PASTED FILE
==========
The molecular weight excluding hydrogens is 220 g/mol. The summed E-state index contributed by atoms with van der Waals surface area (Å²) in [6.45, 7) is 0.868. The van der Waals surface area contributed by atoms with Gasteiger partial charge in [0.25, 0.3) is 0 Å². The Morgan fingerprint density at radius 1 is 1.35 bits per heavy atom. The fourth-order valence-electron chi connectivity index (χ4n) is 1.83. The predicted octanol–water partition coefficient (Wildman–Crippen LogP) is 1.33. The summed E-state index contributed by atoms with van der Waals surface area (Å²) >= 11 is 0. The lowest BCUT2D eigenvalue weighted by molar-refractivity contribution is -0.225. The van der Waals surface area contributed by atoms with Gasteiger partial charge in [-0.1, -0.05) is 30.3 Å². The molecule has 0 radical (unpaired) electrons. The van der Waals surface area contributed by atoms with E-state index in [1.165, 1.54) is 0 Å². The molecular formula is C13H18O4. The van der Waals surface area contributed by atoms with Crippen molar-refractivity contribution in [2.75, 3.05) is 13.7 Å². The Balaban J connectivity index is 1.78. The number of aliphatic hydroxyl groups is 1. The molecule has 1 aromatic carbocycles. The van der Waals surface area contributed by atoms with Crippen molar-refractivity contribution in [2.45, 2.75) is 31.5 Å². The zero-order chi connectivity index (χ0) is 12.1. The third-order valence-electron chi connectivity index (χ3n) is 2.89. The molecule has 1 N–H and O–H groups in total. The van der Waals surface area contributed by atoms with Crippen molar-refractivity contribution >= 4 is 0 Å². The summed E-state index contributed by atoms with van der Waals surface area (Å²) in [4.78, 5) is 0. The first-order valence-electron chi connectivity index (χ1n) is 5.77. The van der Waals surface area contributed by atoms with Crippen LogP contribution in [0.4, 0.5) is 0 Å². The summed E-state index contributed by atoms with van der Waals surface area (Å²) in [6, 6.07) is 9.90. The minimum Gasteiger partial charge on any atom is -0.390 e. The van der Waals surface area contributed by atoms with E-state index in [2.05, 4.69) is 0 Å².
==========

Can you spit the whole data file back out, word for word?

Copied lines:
The molecular weight excluding hydrogens is 220 g/mol. The summed E-state index contributed by atoms with van der Waals surface area (Å²) in [6.45, 7) is 0.868. The van der Waals surface area contributed by atoms with Gasteiger partial charge in [0.25, 0.3) is 0 Å². The Morgan fingerprint density at radius 1 is 1.35 bits per heavy atom. The fourth-order valence-electron chi connectivity index (χ4n) is 1.83. The predicted octanol–water partition coefficient (Wildman–Crippen LogP) is 1.33. The summed E-state index contributed by atoms with van der Waals surface area (Å²) >= 11 is 0. The lowest BCUT2D eigenvalue weighted by molar-refractivity contribution is -0.225. The van der Waals surface area contributed by atoms with Gasteiger partial charge in [-0.1, -0.05) is 30.3 Å². The molecule has 0 radical (unpaired) electrons. The van der Waals surface area contributed by atoms with E-state index in [1.165, 1.54) is 0 Å². The molecular formula is C13H18O4. The van der Waals surface area contributed by atoms with Crippen molar-refractivity contribution in [2.75, 3.05) is 13.7 Å². The Balaban J connectivity index is 1.78. The number of aliphatic hydroxyl groups is 1. The molecule has 1 aromatic carbocycles. The van der Waals surface area contributed by atoms with Crippen molar-refractivity contribution in [2.45, 2.75) is 31.5 Å². The zero-order chi connectivity index (χ0) is 12.1. The third-order valence-electron chi connectivity index (χ3n) is 2.89. The molecule has 1 N–H and O–H groups in total. The van der Waals surface area contributed by atoms with Crippen molar-refractivity contribution >= 4 is 0 Å². The summed E-state index contributed by atoms with van der Waals surface area (Å²) in [4.78, 5) is 0. The first-order valence-electron chi connectivity index (χ1n) is 5.77. The van der Waals surface area contributed by atoms with Crippen LogP contribution in [0.4, 0.5) is 0 Å². The summed E-state index contributed by atoms with van der Waals surface area (Å²) in [6, 6.07) is 9.90. The minimum Gasteiger partial charge on any atom is -0.390 e. The van der Waals surface area contributed by atoms with E-state index in [2.05, 4.69) is 0 Å².